3. Generative Process Planning:
Generative process planning may be defined as a system that synthesizes process information in order to create a process plan for a new component automatically. Process plans are created from information available in a manufacturing database with little or no human intervention.
Upon receiving the design model, the system can generate the required operations sequence for the component. Knowledge of manufacturing must be captured and encoded into efficient software. By applying decision logic, a process planner’s decision-making process can be imitated. Other planning functions, such as machine selection, tool selection, process optimization, and so on, can also be automated using generative planning techniques.
Decisions on process selection, process sequencing, and so on, are all made by the system. However, transforming component data and decision rules into a computer-readable format is still a major obstacle to be overcome before generative planning systems become operational.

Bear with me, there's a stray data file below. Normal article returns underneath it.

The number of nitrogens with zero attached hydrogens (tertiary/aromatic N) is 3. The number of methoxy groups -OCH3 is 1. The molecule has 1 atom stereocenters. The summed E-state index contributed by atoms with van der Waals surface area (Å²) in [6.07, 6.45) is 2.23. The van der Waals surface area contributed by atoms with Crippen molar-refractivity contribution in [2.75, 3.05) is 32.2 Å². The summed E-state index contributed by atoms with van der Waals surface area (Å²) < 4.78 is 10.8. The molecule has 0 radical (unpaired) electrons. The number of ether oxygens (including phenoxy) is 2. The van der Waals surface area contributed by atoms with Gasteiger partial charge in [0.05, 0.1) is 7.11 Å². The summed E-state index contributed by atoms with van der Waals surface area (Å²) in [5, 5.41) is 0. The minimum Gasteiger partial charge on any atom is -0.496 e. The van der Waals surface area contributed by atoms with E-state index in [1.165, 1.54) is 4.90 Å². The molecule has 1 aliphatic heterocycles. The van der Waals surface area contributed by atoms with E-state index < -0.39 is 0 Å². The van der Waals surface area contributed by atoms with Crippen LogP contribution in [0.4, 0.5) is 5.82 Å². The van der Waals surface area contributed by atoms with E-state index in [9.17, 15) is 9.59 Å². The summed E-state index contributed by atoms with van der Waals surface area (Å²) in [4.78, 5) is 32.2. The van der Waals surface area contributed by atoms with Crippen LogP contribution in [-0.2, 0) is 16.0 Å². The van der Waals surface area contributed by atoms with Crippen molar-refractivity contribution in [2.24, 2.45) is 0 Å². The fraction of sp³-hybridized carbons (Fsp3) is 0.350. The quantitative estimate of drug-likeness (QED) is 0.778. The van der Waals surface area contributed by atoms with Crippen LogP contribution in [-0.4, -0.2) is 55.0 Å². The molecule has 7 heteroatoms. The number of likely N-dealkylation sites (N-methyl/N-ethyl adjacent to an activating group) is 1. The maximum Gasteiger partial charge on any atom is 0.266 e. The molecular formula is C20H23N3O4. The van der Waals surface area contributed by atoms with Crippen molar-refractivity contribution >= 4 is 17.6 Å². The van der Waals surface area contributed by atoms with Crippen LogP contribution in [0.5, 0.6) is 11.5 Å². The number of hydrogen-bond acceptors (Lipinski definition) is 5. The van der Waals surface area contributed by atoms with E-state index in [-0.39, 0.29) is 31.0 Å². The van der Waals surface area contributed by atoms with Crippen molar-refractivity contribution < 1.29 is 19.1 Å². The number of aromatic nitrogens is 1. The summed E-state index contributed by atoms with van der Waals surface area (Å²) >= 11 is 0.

Generative method of process planning:
The generative method of process planning essentially consists of four steps:
(1) Describe a part in detail.
(2) Describe a catalog of processes available to produce parts.
(3) Describe the machine tool(s) that can perform these processes.
(4) Create the software to inspect the part, process, and available machinery to determine whether all three are compatible.
(a) It can generate consistent process plans rapidly.
(b) New components can be planned as easily as existing components.
(c) It can potentially be interfaced with an automated manufacturing facility to provide detailed and up-to-date control information.